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Buy for $27.95
Two founding fathers of American industry. One desire to dominate business at any price.
“Masterful...Standiford has a way of making the 1890s resonate with a 21st century audience.” (USA Today)
“The narrative is as absorbing as that of any good novel - and as difficult to put down.” (Miami Herald)
The author of Last Train to Paradise tells the riveting story of Andrew Carnegie, Henry Clay Frick, and the bloody steelworkers’ strike that transformed their fabled partnership into a furious rivalry. Set against the backdrop of the Gilded Age, Meet You in Hell captures the majesty and danger of steel manufacturing, the rough-and-tumble of the business world, and the fraught relationship between “the world’s richest man” and the ruthless coke magnate to whom he entrusted his companies. The result is an extraordinary work of popular history.
Praise for Meet You in Hell
“To the list of the signal relationships of American history...we can add one more: Andrew Carnegie and Henry Clay Frick...The tale is deftly set out by Les Standiford.” (Wall Street Journal)
“Standiford tells the story with the skills of a novelist...a colloquial style that is mindful of William Manchester’s great The Glory and the Dream.” (Pittsburgh Tribune-Review)
“A muscular, enthralling read that takes you back to a time when two titans of industry clashed in a battle of wills and egos that had seismic ramifications not only for themselves but for anyone living in the United States, then and now.” (Dennis Lehane, author of Mystic River)
"Standiford, the author of 14 previous books, brings his writerly experience to bear on this intriguing account of these two men's lives and of the industrial growth of the U.S." (Booklist)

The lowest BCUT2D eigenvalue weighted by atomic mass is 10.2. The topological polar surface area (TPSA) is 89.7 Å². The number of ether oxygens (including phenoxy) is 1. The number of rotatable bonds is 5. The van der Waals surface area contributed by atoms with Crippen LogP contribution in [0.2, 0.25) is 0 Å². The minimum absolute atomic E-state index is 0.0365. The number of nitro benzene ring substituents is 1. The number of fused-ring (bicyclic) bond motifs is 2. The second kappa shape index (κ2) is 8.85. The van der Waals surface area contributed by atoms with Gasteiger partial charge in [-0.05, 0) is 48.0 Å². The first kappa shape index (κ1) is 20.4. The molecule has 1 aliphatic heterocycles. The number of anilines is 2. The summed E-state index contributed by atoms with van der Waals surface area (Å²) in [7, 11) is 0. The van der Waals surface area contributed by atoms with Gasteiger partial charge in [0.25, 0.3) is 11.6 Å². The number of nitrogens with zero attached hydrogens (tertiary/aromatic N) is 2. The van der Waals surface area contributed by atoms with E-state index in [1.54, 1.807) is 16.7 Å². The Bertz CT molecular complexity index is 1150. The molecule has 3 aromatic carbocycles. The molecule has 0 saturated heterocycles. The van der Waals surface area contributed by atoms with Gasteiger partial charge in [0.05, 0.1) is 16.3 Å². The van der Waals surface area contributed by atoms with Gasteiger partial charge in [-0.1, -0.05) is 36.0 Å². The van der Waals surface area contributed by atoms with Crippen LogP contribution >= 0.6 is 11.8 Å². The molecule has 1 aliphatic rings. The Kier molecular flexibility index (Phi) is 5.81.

“This superbly researched and beautifully written account of the expression of business genius a century ago illumines both the sociopathy and the generosity that then as now characterize the dynamics of capitalism.” (Robert A. G. Monks, principal of Lens Governance Advisors and coauthor of Corporate Governance)
“Les Standiford’s novelistic genius brings alive the familiar story of Carnegie and Frick with clarity and verve and a fresh eye....The most dazzling aspect of this dazzling book is the author’s clear and engaging depictions of the intricacies of the business world of another century.” (James W. Hall, author of Forests of the Night)
What listeners say about Meet You in HellAverage Customer Ratings
Reviews - Please select the tabs below to change the source of reviews.
- D. Littman
an extended journalistic tour
In history, there is analytical history, there is narrative history, and there is journalistic history. Each has a place. Each can be done very well. Journalistic history tends, in my mind, to be the least satisfying of these styles, for while it can put you right into the moment of the times being depicted, it is often so deep into the moment, that it cannot see the forest for the trees. That is precisely the problem with "Meet me in hell." It is well-written, it moves along, you kind'a get to know Carnegie & Frick & some of the key players at the Homestead strike. But it reads like an endless series in the newspaper. Little context is given about the industrial revolution in America, the so-called Gilded Age (an only slightly satirical description of the period from the pen of Mark Twain), the rise of labor & a certain variety of class struggle. Little motivation is apparent in the writing about Carnegie (who was a guy with alot of self-confusion & self-delusion, it must be said), and less so about Frick. I was disappointed.